26 November 2016


'‘Abandonment’ and the acquisition of property rights in separated human biomaterials' by Neil Maddox in (2016) Medical Law International 1-23 offers
a critique of the concept of ‘abandonment’ when utilized in relation to separated human biomaterials. In the absence of the recognition of even limited property rights in the human source of such materials, the author contends that utilizing abandonment is meaningless and misleading. Absurd consequences need not result from recognition of such rights and indeed most cases of purported abandonment of human tissue are more akin to voluntary transfers. Describing such transfers in terms of abandonment obscures questions as to the agency and the scope of the fiduciary duties of medical professionals and researchers. Income rights in such materials are more appropriately determined as normative questions as to who should benefit from windfall wealth in human biomaterials, not by reference to abandonment. An alternative framework that recognized that the source of human tissue had limited property rights in it would solve many of the conceptual difficulties outlined. 
Maddox argues
Modern advances in biotechnology have led to rigorous debate as to how we properly regulate biological materials once they have been separated from the person. There are conflicting views as the usefulness of utilizing a property model to deal with these issues. Questions as to the ownership of such separated materials, and in particular whether they vests in its source or a subsequent appropriator, such as a medical research institute, have led to some notable litigation. Broadly, these disputes can be divided into those where the power to control the materials is in issue and those where it is the entitlement to the income from their commercialization. To admit that the source has property rights in their tissue after it has been separated from their body, it is feared by some, would impose onerous costs upon medical researchers in investigating title, and would impede research. To prevent this, so this argument goes, the source should be granted no property in their own biological materials.  Nonetheless, and somewhat incongruously, a concept derived from property law, that of ‘abandonment’ has been invoked in this debate in aid of this view.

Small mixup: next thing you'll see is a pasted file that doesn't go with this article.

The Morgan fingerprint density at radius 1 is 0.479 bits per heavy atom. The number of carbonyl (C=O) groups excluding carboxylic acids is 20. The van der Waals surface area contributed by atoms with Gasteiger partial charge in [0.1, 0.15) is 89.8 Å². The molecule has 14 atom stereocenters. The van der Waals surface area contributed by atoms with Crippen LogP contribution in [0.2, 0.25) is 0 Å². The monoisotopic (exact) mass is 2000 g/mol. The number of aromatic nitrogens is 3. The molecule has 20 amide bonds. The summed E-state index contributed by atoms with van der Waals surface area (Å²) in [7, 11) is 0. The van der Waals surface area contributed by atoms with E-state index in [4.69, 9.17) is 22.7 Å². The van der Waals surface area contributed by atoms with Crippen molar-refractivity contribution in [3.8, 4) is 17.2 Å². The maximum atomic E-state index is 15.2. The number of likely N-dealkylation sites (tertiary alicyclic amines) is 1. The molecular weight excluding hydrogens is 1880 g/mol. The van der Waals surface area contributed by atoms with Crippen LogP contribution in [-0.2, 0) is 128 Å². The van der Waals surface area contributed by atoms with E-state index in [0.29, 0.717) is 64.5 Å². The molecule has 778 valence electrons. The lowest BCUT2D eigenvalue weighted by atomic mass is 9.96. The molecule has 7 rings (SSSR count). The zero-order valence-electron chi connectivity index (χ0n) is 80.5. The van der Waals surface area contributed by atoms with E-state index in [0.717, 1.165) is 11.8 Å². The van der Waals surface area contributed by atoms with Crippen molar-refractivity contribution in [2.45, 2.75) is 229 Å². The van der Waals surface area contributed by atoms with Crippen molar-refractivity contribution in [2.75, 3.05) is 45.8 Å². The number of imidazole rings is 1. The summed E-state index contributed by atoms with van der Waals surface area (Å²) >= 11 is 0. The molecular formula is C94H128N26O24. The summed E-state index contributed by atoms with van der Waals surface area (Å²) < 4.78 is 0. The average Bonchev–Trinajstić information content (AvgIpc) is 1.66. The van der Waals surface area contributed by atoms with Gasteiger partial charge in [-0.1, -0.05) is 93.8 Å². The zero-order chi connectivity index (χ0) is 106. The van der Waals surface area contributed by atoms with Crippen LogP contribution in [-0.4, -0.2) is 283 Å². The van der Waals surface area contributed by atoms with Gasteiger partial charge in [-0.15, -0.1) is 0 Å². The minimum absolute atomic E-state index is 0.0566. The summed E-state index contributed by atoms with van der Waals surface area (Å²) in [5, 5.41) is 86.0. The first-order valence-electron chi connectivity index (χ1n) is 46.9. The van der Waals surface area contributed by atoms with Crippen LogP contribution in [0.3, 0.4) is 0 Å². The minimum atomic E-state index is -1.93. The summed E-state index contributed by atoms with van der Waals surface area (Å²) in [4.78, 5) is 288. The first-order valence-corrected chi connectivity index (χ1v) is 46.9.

Abandonment first appears prominently in a report of the Nuffield Council on Bioethics in 1995 concerning legal and ethical issues relating to human tissue. The report recommended, inter alia, that in any consent to treatment, tissue removed in the course of that treatment would be regarded as abandoned by its source.